Migrations provide a way for versioning and applying database changes. A simple call to
script/generate migration MigrationName generates a new blank migration file with the appropriate version number. The file contains two methods
down, which up- and down-grade (for rollback purposes) the database respectively. After adding the necessary statements to both methods (for example an
add_column call in
up and the corresponding
remove_column call in
down), applying the migration is as easy as running
SwitchTower is a deployment framework, although this term doesn’t really do it justice. It is highly configurable and able to execute multiple commands in parallel on different servers. This can be used to upgrade several application and database servers at the same time. While it can theoretically be used for any type of application (even non-Ruby applications), it is very much geared towards Rails and works best when used in conjunction with a Subversion or CVS repository.
SwitchTower can be installed using
gem install switchtower. After that, a Rails app needs to be enabled for SwitchTower by running the following command:
switchtower --apply-to /path/to/my/app. This copies over the necessary Rake tasks and creates a default recipe in
config/deploy.rb, which defines all deployment parameters for the application (repository, the various servers, username, etc.). After customizing the recipe, a number of SwitchTower tasks can be invoked via Rake. A comprehensive list of all relevant tasks can be obtained via
rake show_deploy_tasks. The most important task is
deploy, which deploys the latest version of the application to the remote servers. In case anything goes wrong, the
rollback task can be used to quickly roll back to the previously deployed version. A variant of the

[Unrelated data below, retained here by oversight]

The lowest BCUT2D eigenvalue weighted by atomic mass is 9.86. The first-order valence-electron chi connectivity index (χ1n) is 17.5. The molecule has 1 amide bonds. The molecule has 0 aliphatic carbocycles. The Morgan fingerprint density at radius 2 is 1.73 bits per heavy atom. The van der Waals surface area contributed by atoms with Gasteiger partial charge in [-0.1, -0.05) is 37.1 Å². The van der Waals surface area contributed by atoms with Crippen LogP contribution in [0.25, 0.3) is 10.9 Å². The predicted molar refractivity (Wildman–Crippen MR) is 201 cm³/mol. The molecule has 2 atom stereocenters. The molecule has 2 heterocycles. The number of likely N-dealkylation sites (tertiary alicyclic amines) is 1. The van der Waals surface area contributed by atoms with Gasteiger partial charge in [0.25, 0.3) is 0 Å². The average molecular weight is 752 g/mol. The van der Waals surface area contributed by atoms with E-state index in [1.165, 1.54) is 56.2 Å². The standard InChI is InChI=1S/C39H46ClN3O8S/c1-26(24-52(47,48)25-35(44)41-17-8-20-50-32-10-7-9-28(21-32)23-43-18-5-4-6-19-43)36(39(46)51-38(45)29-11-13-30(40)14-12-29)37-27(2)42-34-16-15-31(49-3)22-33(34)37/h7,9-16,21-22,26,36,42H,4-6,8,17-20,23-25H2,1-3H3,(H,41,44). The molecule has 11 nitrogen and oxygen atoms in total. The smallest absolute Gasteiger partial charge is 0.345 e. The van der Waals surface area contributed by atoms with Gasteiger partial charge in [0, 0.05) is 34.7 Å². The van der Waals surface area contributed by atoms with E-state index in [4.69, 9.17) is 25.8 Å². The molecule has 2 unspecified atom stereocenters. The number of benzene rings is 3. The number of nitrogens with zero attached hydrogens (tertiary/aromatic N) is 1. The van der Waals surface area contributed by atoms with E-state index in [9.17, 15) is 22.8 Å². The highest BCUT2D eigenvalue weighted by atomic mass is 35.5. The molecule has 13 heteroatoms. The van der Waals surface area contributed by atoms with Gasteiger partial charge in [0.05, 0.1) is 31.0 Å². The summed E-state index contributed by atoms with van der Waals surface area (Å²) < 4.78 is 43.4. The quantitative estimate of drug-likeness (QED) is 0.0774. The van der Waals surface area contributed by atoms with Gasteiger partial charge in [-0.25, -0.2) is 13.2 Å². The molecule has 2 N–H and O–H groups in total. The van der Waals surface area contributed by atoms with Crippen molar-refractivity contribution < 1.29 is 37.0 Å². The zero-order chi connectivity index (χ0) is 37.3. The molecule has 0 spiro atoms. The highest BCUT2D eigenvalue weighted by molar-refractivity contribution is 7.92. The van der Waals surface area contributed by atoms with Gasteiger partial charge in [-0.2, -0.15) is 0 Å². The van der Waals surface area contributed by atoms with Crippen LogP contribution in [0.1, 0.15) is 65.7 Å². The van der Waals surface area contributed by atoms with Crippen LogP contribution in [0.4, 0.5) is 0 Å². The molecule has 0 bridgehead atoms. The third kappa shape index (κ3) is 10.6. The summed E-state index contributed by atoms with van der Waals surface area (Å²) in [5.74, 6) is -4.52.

deploy_with_migrations performs the necessary ActiveRecord Migrations (see above) as part of the deployment. Additionally, any task can be executed remotely via the
remote_exec task. For example,
rake remote_exec ACTION=migrate performs the remote database migrations. Note that if you haven’t done so already, you will probably want to setup ssh keys on the remote server in order to avoid having to enter your password multiple times during the deployment process.
So far I have only scratched the surface of SwitchTower. The basic functionality is easy to setup and use, and the comprehensive documentation reveals a wealth of additional features.
If you are using a hosting provider, you may want to google for some existing SwitchTower recipes for your provider. I am using DreamHost, and found Geoffrey Grossenbach’s DreamHost SwitchTower recipe. I ended up having to change most of the file because my setup varied considerably from the assumptions in this recipe, but depending on your setup this may be a good starting point.
If you are working with Rails, I strongly encourage you to check out these two technologies, as I can guarantee that they will make your life simpler.